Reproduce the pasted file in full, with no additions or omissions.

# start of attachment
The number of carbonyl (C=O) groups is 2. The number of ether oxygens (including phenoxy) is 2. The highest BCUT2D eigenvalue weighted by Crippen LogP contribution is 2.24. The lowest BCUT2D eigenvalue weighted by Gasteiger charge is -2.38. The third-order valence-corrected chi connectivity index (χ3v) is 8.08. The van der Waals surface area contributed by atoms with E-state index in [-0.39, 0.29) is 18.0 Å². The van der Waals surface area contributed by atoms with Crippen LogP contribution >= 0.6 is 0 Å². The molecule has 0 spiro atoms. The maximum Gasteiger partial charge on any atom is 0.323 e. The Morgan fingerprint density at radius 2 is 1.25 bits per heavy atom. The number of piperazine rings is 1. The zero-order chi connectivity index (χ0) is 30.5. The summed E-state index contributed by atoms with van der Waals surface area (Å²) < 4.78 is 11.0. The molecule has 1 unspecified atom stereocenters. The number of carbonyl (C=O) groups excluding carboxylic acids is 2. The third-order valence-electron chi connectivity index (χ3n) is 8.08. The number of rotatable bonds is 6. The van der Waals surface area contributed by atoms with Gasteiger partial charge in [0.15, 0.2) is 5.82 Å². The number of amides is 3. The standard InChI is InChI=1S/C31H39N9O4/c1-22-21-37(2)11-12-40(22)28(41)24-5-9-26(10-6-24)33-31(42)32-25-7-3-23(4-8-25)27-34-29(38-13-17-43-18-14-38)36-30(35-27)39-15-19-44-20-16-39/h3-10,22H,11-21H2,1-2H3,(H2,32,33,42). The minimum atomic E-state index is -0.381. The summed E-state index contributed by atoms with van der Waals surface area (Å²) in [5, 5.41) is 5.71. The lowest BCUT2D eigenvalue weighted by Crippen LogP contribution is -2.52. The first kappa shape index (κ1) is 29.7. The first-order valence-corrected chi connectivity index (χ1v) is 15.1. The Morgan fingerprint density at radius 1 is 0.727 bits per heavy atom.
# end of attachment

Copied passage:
The number of carbonyl (C=O) groups is 2. The number of ether oxygens (including phenoxy) is 2. The highest BCUT2D eigenvalue weighted by Crippen LogP contribution is 2.24. The lowest BCUT2D eigenvalue weighted by Gasteiger charge is -2.38. The third-order valence-corrected chi connectivity index (χ3v) is 8.08. The van der Waals surface area contributed by atoms with E-state index in [-0.39, 0.29) is 18.0 Å². The van der Waals surface area contributed by atoms with Crippen LogP contribution >= 0.6 is 0 Å². The molecule has 0 spiro atoms. The maximum Gasteiger partial charge on any atom is 0.323 e. The Morgan fingerprint density at radius 2 is 1.25 bits per heavy atom. The number of piperazine rings is 1. The zero-order chi connectivity index (χ0) is 30.5. The summed E-state index contributed by atoms with van der Waals surface area (Å²) < 4.78 is 11.0. The molecule has 1 unspecified atom stereocenters. The number of carbonyl (C=O) groups excluding carboxylic acids is 2. The third-order valence-electron chi connectivity index (χ3n) is 8.08. The number of rotatable bonds is 6. The van der Waals surface area contributed by atoms with Gasteiger partial charge in [0.15, 0.2) is 5.82 Å². The number of amides is 3. The standard InChI is InChI=1S/C31H39N9O4/c1-22-21-37(2)11-12-40(22)28(41)24-5-9-26(10-6-24)33-31(42)32-25-7-3-23(4-8-25)27-34-29(38-13-17-43-18-14-38)36-30(35-27)39-15-19-44-20-16-39/h3-10,22H,11-21H2,1-2H3,(H2,32,33,42). The minimum atomic E-state index is -0.381. The summed E-state index contributed by atoms with van der Waals surface area (Å²) in [5, 5.41) is 5.71. The lowest BCUT2D eigenvalue weighted by Crippen LogP contribution is -2.52. The first kappa shape index (κ1) is 29.7. The first-order valence-corrected chi connectivity index (χ1v) is 15.1. The Morgan fingerprint density at radius 1 is 0.727 bits per heavy atom.